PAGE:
"You got to take care of yourself," Oritz said. "If you are injured, you're injured. Nobody gets Tommy John because it's fun. Tommy John is a tough process and he needs one because he needs one. If I'm him, I would do exactly what he's doing, taking care of it."
The Yankees have had plenty of injuries but less drama, and they remained five games up on the Tampa Bay Rays thanks largely to Ichiro and Kuroda, who threw allowed just one run in eight innings.
"This is how good he's been," Yankees manager Joe Girardi said of Kuroda, who has not allowed more than three runs in his last six starts, going 4-1 in that span. "He has been on a tremendous roll for us, and the consistency of his sinker and slider is really the factor. ... He's been great."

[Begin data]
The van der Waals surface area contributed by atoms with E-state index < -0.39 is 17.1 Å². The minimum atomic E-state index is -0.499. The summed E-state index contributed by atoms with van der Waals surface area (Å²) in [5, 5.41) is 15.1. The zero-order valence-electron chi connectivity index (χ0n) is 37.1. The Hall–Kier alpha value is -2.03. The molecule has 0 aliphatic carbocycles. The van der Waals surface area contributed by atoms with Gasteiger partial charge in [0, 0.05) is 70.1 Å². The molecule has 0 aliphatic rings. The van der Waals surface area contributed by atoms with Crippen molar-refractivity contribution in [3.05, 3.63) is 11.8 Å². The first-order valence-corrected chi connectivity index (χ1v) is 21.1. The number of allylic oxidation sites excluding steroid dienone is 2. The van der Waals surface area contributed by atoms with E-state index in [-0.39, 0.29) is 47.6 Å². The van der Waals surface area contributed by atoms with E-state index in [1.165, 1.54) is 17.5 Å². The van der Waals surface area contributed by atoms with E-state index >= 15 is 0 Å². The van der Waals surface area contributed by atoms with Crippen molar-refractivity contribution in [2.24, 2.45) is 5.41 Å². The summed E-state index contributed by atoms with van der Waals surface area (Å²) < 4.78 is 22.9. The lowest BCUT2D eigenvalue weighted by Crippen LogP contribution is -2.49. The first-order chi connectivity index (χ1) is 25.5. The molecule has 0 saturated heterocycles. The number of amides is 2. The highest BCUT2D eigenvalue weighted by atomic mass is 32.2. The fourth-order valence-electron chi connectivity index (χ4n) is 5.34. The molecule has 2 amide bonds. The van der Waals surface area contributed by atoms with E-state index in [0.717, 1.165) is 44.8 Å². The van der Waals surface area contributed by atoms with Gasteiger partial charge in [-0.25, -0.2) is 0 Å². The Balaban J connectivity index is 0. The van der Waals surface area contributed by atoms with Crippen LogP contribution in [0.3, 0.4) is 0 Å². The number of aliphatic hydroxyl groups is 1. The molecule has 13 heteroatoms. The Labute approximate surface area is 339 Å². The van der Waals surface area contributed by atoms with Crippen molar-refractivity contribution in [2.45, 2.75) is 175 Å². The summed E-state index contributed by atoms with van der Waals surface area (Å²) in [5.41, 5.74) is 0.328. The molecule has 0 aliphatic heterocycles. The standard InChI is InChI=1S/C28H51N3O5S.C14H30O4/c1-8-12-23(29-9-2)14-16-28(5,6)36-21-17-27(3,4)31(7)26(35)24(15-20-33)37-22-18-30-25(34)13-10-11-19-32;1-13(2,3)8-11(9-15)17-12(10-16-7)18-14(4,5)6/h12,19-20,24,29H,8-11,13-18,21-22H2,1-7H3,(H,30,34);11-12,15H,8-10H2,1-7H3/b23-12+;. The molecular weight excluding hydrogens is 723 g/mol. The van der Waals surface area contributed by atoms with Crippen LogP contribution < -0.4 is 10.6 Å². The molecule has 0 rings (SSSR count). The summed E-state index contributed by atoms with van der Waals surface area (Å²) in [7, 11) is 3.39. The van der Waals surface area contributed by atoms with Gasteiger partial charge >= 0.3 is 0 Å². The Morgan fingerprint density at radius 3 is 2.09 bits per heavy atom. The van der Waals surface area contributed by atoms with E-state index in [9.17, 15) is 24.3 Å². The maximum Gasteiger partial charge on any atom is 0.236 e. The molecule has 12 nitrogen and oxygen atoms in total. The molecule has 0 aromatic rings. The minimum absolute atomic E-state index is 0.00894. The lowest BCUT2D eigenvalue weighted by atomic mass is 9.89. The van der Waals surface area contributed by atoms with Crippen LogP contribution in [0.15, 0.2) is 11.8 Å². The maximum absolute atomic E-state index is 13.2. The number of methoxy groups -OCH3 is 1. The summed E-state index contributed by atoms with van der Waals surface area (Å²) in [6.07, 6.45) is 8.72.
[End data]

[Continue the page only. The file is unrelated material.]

New York finished its seven-game homestand against the Texas Rangers and Red Sox 5-2 and has won nine of 12.
Coming off a complete-game, two-hit shutout in his last outing, Kuroda (12-8) continued to lead the Yankees' pitching staff, while the Yankees touched Josh Beckett (5-11) for four runs in six innings. Beckett dropped his third straight decision and fifth in his last six.
"Some things were better today, but still the same ... results," Beckett said, using a colorful word to describe his latest defeat.
Rafael Soriano earned his 31st save of the season with a scoreless ninth. He started the ninth by giving up a leadoff single to Crawford in what could be his last at-bat of the season. But Soriano got Dustin Pedroia to hit into a double play and struck out Adrian Gonzalez to end the game.